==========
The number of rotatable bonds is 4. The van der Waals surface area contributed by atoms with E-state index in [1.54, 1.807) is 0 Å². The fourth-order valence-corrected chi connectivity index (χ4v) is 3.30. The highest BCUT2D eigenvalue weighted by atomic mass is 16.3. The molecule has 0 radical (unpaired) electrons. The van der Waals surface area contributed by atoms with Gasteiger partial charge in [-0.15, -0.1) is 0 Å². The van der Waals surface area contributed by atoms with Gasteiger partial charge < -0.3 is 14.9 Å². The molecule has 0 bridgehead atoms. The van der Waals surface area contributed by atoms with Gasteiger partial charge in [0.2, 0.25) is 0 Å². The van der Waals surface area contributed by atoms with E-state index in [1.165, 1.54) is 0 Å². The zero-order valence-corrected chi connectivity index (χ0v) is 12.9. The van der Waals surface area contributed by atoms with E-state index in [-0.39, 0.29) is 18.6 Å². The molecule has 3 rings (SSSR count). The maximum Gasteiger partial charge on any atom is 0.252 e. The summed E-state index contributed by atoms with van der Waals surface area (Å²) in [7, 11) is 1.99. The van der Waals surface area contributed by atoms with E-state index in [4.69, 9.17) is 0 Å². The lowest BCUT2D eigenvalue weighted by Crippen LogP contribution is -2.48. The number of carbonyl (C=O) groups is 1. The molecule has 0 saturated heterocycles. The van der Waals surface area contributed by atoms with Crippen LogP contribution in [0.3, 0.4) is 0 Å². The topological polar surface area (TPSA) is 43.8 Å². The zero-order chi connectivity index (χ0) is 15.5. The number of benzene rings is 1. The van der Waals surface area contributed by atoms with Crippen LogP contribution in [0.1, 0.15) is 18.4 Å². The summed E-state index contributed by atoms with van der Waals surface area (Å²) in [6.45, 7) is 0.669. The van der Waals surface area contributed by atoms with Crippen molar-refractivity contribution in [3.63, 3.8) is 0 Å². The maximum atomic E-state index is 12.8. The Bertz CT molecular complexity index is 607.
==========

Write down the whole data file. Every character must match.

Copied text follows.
The number of rotatable bonds is 4. The van der Waals surface area contributed by atoms with E-state index in [1.54, 1.807) is 0 Å². The fourth-order valence-corrected chi connectivity index (χ4v) is 3.30. The highest BCUT2D eigenvalue weighted by atomic mass is 16.3. The molecule has 0 radical (unpaired) electrons. The van der Waals surface area contributed by atoms with Gasteiger partial charge in [-0.15, -0.1) is 0 Å². The van der Waals surface area contributed by atoms with Gasteiger partial charge < -0.3 is 14.9 Å². The molecule has 0 bridgehead atoms. The van der Waals surface area contributed by atoms with Gasteiger partial charge in [0.2, 0.25) is 0 Å². The van der Waals surface area contributed by atoms with E-state index in [1.165, 1.54) is 0 Å². The zero-order valence-corrected chi connectivity index (χ0v) is 12.9. The van der Waals surface area contributed by atoms with E-state index in [-0.39, 0.29) is 18.6 Å². The molecule has 3 rings (SSSR count). The maximum Gasteiger partial charge on any atom is 0.252 e. The summed E-state index contributed by atoms with van der Waals surface area (Å²) in [7, 11) is 1.99. The van der Waals surface area contributed by atoms with E-state index in [4.69, 9.17) is 0 Å². The lowest BCUT2D eigenvalue weighted by Crippen LogP contribution is -2.48. The number of carbonyl (C=O) groups is 1. The molecule has 0 saturated heterocycles. The van der Waals surface area contributed by atoms with Crippen LogP contribution in [0.3, 0.4) is 0 Å². The topological polar surface area (TPSA) is 43.8 Å². The zero-order chi connectivity index (χ0) is 15.5. The number of benzene rings is 1. The van der Waals surface area contributed by atoms with Crippen LogP contribution in [0.1, 0.15) is 18.4 Å². The summed E-state index contributed by atoms with van der Waals surface area (Å²) in [6.45, 7) is 0.669. The van der Waals surface area contributed by atoms with Crippen molar-refractivity contribution in [3.63, 3.8) is 0 Å². The maximum atomic E-state index is 12.8. The Bertz CT molecular complexity index is 607.